But studying the tracks goes beyond identifying the physiological characteristics of animals. The traces of beach and dune imprints, according to the work, “show a preferred direction of movement towards the coast”. This environment may seem unexpected in herbivores. However, it is consistent with the behavior of current herds in coastal areas. “The great Trafalgar trails,” adds the research, “mostly show the same direction of movement and are interpreted as a herd of bulls slowly heading towards the coast in search of rest, as is currently the case with wild cattle coasts in different parts.” of the world”. the aurochs (Bos primigenius)”, Neto de Carvalho recalls, “are the ancestors of cattle (boss bull) and have been extinct since 1627.
Muñiz clarifies that “these tracks define the paleoenvironment and are important for understanding the ecology, the interactions between possible predators and prey, and determining the onset of possible domestication of livestock.”
A foot that left a mark of 31 centimeters
For this statement, the Portuguese researcher provides another particularly relevant finding in the same field. “The imprint of a 31 centimeter long articulated foot was found at Cape Trafalgar. It doesn’t necessarily mean that the foot – and consequently the hominid that produced it [neandertal]— was of such magnitude because the flexibility of the human foot when locomotion on a sandy dune substrate usually results in a footprint larger than the foot, especially on sloping surfaces. However, it is a rare find that deserves attention, since the traces of the Neanderthals, part of our genetic ancestors and disappeared during the last ice age, are still very rare and give precise ones, except in the Iberian Peninsula, which was their last refuge Notes on behavior, population structure and ecology”.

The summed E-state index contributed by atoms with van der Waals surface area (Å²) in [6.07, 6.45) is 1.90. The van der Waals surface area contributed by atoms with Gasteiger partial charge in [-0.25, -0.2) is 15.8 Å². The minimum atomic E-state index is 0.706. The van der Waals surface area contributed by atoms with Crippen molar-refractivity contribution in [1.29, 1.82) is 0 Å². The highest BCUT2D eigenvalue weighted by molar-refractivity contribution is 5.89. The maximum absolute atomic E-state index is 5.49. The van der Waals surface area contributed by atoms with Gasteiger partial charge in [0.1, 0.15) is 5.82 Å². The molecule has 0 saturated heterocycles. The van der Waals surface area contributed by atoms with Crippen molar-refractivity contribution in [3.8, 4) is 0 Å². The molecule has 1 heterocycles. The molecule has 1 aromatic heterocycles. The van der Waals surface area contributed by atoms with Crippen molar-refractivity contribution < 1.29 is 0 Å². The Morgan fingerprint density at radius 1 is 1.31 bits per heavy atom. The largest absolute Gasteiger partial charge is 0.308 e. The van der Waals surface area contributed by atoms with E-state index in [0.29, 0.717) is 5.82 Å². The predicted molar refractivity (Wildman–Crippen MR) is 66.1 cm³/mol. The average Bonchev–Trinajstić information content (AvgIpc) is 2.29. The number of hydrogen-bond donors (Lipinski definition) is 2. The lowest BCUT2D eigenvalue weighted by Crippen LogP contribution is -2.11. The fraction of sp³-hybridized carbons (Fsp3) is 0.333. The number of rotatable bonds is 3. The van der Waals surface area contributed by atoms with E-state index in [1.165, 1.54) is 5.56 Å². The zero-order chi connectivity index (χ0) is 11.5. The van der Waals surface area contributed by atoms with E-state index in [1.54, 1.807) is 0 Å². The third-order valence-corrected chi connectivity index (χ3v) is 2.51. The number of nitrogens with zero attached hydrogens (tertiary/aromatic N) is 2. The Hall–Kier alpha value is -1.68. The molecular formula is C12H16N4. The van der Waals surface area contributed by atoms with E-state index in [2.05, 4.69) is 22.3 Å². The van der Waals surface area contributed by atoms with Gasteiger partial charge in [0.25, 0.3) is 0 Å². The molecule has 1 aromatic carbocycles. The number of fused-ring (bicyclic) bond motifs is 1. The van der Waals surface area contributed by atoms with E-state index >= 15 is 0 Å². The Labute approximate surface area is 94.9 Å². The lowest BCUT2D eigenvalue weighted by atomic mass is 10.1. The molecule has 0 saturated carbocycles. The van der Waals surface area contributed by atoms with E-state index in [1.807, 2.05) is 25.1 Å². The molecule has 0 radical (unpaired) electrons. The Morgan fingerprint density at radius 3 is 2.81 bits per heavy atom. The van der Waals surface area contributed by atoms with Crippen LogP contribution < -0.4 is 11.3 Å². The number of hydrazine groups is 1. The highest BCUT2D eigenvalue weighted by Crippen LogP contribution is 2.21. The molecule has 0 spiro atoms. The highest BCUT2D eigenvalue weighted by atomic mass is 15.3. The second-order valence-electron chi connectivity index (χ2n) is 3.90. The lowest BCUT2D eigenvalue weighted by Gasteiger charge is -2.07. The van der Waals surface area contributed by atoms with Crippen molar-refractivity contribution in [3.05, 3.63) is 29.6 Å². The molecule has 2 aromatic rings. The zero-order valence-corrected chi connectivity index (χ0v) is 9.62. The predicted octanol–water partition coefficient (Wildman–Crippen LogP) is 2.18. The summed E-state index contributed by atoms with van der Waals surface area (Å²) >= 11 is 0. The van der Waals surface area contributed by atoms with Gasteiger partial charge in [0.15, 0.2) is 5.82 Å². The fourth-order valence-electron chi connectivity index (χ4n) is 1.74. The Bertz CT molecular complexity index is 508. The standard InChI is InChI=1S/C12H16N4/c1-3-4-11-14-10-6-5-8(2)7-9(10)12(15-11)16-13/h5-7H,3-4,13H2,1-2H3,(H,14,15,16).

The importance of this presence is fundamental, as the paleontologist and scientist at the Dom Luiz Institute in Lisbon explains: “We have found Neanderthal human footprints in fossil sediments from Gibraltar, Matalascañas and now possibly before the arrival of Cape Trafalgar humans, anatomically modern in the Iberian Peninsula. More than 100,000 years ago, Neanderthals and megafauna roamed the southwest coast. That can not be a coincidence. Their tracks indicate a proximity and complicity of behaviors established in specific habitats between predator or scavenger and prey or corpse. Like us, Neanderthals would not be averse to eating shellfish and fish, but the large mammals such as aurochs (also elephants, goats, etc.) that are hunted or found dead would be the main source of protein for their families. This close monitoring of the aurochs herds to protect them from other predators, selecting the weakest animals and eliminating the sick would have been the first step towards domestication.
The Portuguese researcher also provides an explanation for the gigantism of these animals: “The period in which the megafauna lived consisted of aurochs, wild boar and giant deer, as well as one of the largest elephants, the Palaeoloxon antiquus, traces of which are detectable from Portugal to Cadiz, responds to the millennia-old abundance of food resources in an Iberian peninsula with a warmer and wetter climate than today. Food for herbivorous animals was widespread in the forests of the time, particularly along rivers such as the Guadalquivir, whose estuaries, swamps and lagoons were the aurochs’ preferred habitat. These were also the main food source for supercarnivores such as lions, leopards, hyenas and wolves as well as for our ancestors, the Neanderthals. The pressures imposed by predators may have had evolutionary consequences in the sense that natural selection gave priority to larger animals to defend against these large predators.”
The research was carried out by an international team of researchers from Spain (Doñana National Park and Universities of Seville, Huelva and Barcelona), Portugal (Universities of Lisbon, Évora and Coimbra, Geopark Naturtejo, Polytechnic Institute of Tomar), China (Academy of Natural Resources of Henan) and the National Museum of Gibraltar.